Nick Carr looks at the downside of our digital existence:
There's been much written about how the Web provides new opportunities for people to express themselves. That's true, and welcome. But the Web is also an enormous global timesink, sucking up massive amounts of time that might have gone into more productive, thoughtful, and fulfilling activities. It's difficult to measure the cost of this wasted time, because it's impossible to know what people might have done if they weren't surfing and tweeting and youtubing and huluing and foursquaring and emailing and IMing and googling and etc. The Web often gives us the illusion of having an incredibly diverse set of pursuits when it's really narrowing the scope of our thoughts and activities. There is still a whole lot more that people can do offline than online – something that's easy to forget as we peer into our screens all day.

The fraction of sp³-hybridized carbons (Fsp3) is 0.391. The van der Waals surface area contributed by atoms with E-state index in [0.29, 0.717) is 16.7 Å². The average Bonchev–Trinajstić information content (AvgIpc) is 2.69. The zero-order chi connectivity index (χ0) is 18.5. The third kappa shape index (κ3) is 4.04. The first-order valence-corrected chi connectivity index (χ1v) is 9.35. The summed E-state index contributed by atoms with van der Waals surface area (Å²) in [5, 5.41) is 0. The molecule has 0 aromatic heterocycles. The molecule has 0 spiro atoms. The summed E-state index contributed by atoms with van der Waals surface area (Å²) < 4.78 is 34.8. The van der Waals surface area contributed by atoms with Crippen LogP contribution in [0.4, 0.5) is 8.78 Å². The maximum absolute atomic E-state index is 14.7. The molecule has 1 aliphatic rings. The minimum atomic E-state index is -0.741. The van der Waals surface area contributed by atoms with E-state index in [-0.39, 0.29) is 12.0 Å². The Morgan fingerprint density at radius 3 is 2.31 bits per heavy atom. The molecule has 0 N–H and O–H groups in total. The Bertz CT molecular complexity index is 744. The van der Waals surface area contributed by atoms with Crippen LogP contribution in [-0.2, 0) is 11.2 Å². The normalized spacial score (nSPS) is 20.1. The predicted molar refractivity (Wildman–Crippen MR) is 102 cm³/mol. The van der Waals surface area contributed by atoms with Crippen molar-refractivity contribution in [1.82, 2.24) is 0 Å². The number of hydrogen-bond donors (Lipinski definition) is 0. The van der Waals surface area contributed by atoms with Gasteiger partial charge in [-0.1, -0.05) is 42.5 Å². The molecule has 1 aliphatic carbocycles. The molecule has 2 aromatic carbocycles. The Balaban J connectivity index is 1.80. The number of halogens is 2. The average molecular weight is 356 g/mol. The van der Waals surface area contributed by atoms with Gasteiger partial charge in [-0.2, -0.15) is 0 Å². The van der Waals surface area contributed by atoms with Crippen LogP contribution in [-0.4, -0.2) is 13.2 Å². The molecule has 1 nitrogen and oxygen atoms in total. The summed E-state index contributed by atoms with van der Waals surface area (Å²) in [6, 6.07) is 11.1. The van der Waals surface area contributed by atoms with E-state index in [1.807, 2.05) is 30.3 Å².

Carr also responds to a commenter who wonders if we are replacing TV time with internet time:
In some cases, yes, but not in most. The average time that people spend watching TV, in both US and Europe, has been going up steadily throughout the Web era. The idea that the time people spend online comes out of time they would have otherwise devoted to TV viewing is largely a fallacy, if a pleasant one.